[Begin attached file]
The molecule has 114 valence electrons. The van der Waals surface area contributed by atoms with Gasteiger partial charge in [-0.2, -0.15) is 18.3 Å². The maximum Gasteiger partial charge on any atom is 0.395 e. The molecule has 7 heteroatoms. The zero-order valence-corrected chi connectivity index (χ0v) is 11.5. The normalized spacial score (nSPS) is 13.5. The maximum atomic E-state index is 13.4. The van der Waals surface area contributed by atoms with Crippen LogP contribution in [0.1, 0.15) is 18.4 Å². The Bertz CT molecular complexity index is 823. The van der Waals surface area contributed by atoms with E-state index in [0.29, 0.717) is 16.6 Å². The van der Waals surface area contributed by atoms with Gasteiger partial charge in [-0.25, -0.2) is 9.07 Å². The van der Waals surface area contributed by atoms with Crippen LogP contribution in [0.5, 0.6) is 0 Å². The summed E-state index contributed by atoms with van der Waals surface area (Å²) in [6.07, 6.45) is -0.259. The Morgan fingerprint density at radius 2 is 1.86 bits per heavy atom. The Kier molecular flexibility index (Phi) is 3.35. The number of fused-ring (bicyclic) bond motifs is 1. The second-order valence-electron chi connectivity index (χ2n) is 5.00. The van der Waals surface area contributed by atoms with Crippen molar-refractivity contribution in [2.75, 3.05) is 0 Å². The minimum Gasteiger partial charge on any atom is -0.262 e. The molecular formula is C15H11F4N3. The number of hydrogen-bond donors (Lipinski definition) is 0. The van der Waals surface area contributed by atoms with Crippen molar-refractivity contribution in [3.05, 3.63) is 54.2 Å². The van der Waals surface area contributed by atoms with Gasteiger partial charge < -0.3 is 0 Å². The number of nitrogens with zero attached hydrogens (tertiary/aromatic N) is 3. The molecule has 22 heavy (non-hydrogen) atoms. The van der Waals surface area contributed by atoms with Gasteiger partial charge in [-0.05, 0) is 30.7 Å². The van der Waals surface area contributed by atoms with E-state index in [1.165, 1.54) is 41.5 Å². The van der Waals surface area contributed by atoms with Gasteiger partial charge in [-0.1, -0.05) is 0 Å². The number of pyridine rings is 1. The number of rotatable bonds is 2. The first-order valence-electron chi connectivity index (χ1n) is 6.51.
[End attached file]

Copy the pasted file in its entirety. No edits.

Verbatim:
The molecule has 114 valence electrons. The van der Waals surface area contributed by atoms with Gasteiger partial charge in [-0.2, -0.15) is 18.3 Å². The maximum Gasteiger partial charge on any atom is 0.395 e. The molecule has 7 heteroatoms. The zero-order valence-corrected chi connectivity index (χ0v) is 11.5. The normalized spacial score (nSPS) is 13.5. The maximum atomic E-state index is 13.4. The van der Waals surface area contributed by atoms with Crippen LogP contribution in [0.1, 0.15) is 18.4 Å². The Bertz CT molecular complexity index is 823. The van der Waals surface area contributed by atoms with E-state index in [0.29, 0.717) is 16.6 Å². The van der Waals surface area contributed by atoms with Gasteiger partial charge in [-0.25, -0.2) is 9.07 Å². The van der Waals surface area contributed by atoms with Crippen LogP contribution in [0.5, 0.6) is 0 Å². The summed E-state index contributed by atoms with van der Waals surface area (Å²) in [6.07, 6.45) is -0.259. The Morgan fingerprint density at radius 2 is 1.86 bits per heavy atom. The Kier molecular flexibility index (Phi) is 3.35. The number of fused-ring (bicyclic) bond motifs is 1. The second-order valence-electron chi connectivity index (χ2n) is 5.00. The van der Waals surface area contributed by atoms with Crippen molar-refractivity contribution in [2.75, 3.05) is 0 Å². The minimum Gasteiger partial charge on any atom is -0.262 e. The molecular formula is C15H11F4N3. The number of hydrogen-bond donors (Lipinski definition) is 0. The van der Waals surface area contributed by atoms with Crippen molar-refractivity contribution in [3.05, 3.63) is 54.2 Å². The van der Waals surface area contributed by atoms with Gasteiger partial charge < -0.3 is 0 Å². The number of nitrogens with zero attached hydrogens (tertiary/aromatic N) is 3. The molecule has 22 heavy (non-hydrogen) atoms. The van der Waals surface area contributed by atoms with Gasteiger partial charge in [-0.05, 0) is 30.7 Å². The van der Waals surface area contributed by atoms with E-state index in [1.165, 1.54) is 41.5 Å². The van der Waals surface area contributed by atoms with Gasteiger partial charge in [-0.1, -0.05) is 0 Å². The number of pyridine rings is 1. The number of rotatable bonds is 2. The first-order valence-electron chi connectivity index (χ1n) is 6.51.